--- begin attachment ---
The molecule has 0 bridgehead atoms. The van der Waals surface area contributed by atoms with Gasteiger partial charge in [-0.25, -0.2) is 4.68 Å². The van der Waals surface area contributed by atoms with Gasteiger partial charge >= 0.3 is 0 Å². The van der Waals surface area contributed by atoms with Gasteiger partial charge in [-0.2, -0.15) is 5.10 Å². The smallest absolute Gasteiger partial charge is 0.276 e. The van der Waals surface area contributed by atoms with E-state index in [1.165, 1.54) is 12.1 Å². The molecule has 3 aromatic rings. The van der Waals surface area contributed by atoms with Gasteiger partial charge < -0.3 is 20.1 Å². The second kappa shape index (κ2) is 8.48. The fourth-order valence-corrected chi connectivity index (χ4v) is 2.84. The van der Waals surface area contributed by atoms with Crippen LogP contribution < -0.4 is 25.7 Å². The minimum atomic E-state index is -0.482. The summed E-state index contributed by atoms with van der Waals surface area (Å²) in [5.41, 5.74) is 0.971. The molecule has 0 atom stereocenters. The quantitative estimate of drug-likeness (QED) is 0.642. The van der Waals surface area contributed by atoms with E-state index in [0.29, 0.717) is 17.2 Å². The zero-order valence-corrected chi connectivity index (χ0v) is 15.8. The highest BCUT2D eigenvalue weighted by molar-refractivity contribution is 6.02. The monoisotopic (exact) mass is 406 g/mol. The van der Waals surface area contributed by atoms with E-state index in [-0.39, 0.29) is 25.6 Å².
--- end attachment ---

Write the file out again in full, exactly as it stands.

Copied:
The molecule has 0 bridgehead atoms. The van der Waals surface area contributed by atoms with Gasteiger partial charge in [-0.25, -0.2) is 4.68 Å². The van der Waals surface area contributed by atoms with Gasteiger partial charge >= 0.3 is 0 Å². The van der Waals surface area contributed by atoms with Gasteiger partial charge in [-0.2, -0.15) is 5.10 Å². The smallest absolute Gasteiger partial charge is 0.276 e. The van der Waals surface area contributed by atoms with E-state index in [1.165, 1.54) is 12.1 Å². The molecule has 3 aromatic rings. The van der Waals surface area contributed by atoms with Gasteiger partial charge < -0.3 is 20.1 Å². The second kappa shape index (κ2) is 8.48. The fourth-order valence-corrected chi connectivity index (χ4v) is 2.84. The van der Waals surface area contributed by atoms with Crippen LogP contribution < -0.4 is 25.7 Å². The minimum atomic E-state index is -0.482. The summed E-state index contributed by atoms with van der Waals surface area (Å²) in [5.41, 5.74) is 0.971. The molecule has 0 atom stereocenters. The quantitative estimate of drug-likeness (QED) is 0.642. The van der Waals surface area contributed by atoms with E-state index in [0.29, 0.717) is 17.2 Å². The zero-order valence-corrected chi connectivity index (χ0v) is 15.8. The highest BCUT2D eigenvalue weighted by molar-refractivity contribution is 6.02. The monoisotopic (exact) mass is 406 g/mol. The van der Waals surface area contributed by atoms with E-state index in [-0.39, 0.29) is 25.6 Å².